On the long run, financial markets are driven by two major, opposite forces: value and trend. As we are crossing into a new decade, we might be at a turning point, when the former overcomes the latter.
While you don’t see plumes of black smoke being released by the GAFAs (Google, Apple, Facebook, Amazon), you’d be wrong to assume they don’t have a significant environmental impact. Every search, click, or streamed video consume a huge amount of energy and sending a simple email has in reality a whole energy-intensive journey.
Shopping streets around much of the world are lined with Christmas decorations, ready to welcome the hordes of shoppers in what is usually the busiest shopping period of the year. But there is a backlash emerging in response to our growing consumerism and the clothing industry is under increasing scrutiny. Not long since the flight shaming movement started, a new trend is gradually emerging in Nordic Countries: the Köpskam – literally the shame of buying, and mainly aimed at the fashion industry.
The social factors included within ESG analysis are wide-reaching, taking into consideration the relationship the corporation strikes with the multiple stakeholders involved in its business: customers, employees, suppliers and local communities.
One area of interest is how employee relations affect corporate value. For every company that we analyse from an ESG perspective we aim to understand employee satisfaction. KPIs reported by the firm such as employee training hours, staff turnover, and outcomes from staff satisfaction surveys can be valuable, as well as third party employer-rating platforms such as Glassdoor.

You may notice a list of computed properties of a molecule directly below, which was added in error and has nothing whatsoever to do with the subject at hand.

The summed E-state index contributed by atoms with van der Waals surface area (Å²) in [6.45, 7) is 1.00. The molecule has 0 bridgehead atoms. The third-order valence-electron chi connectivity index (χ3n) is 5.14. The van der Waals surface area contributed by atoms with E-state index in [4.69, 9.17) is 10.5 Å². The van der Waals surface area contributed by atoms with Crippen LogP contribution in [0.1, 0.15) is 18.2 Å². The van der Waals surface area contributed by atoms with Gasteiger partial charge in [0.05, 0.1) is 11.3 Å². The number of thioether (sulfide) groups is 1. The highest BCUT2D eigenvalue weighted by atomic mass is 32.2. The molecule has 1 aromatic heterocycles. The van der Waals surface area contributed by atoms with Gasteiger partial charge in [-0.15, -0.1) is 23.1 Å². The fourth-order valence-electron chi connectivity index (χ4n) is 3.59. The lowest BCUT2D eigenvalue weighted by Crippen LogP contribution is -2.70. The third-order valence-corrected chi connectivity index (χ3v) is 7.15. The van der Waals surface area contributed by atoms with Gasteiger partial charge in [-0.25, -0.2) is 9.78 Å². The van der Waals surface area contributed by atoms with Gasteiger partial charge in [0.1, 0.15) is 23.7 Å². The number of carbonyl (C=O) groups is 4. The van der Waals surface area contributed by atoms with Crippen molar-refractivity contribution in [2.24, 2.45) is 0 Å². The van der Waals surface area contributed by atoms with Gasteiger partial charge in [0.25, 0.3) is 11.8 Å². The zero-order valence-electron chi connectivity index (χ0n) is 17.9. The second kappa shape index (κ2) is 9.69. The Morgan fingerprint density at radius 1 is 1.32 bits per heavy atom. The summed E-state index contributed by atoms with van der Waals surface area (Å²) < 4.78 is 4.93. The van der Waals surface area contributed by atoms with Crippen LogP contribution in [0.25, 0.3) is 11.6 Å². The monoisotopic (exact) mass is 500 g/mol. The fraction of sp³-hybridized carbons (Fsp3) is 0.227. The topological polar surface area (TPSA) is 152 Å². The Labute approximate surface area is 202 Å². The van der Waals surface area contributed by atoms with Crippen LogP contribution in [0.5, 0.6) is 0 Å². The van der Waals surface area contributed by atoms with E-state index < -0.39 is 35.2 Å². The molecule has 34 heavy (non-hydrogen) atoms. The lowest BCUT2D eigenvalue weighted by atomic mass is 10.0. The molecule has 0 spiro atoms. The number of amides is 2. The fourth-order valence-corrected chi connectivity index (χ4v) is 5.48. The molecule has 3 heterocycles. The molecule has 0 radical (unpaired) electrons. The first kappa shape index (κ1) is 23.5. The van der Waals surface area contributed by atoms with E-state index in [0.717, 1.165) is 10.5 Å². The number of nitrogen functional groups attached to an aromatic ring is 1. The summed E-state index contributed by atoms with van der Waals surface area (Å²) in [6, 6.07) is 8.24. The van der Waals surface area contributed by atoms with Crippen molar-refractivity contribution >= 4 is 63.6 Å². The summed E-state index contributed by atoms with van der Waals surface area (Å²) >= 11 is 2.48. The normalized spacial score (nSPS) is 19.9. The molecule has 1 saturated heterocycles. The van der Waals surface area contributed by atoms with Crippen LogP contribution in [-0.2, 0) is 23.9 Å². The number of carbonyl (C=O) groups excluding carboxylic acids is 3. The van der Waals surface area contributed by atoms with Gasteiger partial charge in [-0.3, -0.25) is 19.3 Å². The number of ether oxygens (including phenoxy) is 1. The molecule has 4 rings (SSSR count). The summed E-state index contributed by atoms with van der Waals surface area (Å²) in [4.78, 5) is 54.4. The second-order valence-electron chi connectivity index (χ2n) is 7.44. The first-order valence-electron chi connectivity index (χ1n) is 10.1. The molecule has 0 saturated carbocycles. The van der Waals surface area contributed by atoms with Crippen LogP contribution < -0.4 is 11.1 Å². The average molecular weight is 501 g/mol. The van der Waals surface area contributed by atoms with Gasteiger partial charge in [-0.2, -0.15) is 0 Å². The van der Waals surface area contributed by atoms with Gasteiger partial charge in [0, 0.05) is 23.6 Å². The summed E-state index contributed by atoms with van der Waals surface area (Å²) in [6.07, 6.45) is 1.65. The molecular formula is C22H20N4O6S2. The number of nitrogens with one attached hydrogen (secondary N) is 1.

Cette chronique de notre CEO Jean Keller a été publiée dans Le Temps du 18 novembre 2019. Lire l’article.
La gestion passive est partout. Mais son poids grandissant a des conséquences négatives insoupçonnées et elle atteint clairement ses limites lorsqu’elle s’attaque à l’investissement responsable.
Ever since the referendum in 2016, there has been an increasingly depressing dialogue of the deaf over what is undoubtedly the defining socio-economic issue of the century for the UK. We have substituted reasoned argument over the pros and cons of belonging to the European club with rants over ‘the will of the people’, what the Germans did to the grandfathers of the present-day European Research Group (ERG) and a wholesale dismissal of ‘experts’ and ‘elites’ – after all, what do they know? Any debate about our future in or out of Europe must start with the current state of the economy – not a bald GDP number, but an analysis of what we do well and what we don’t. This is an attempt to put some context into the debate.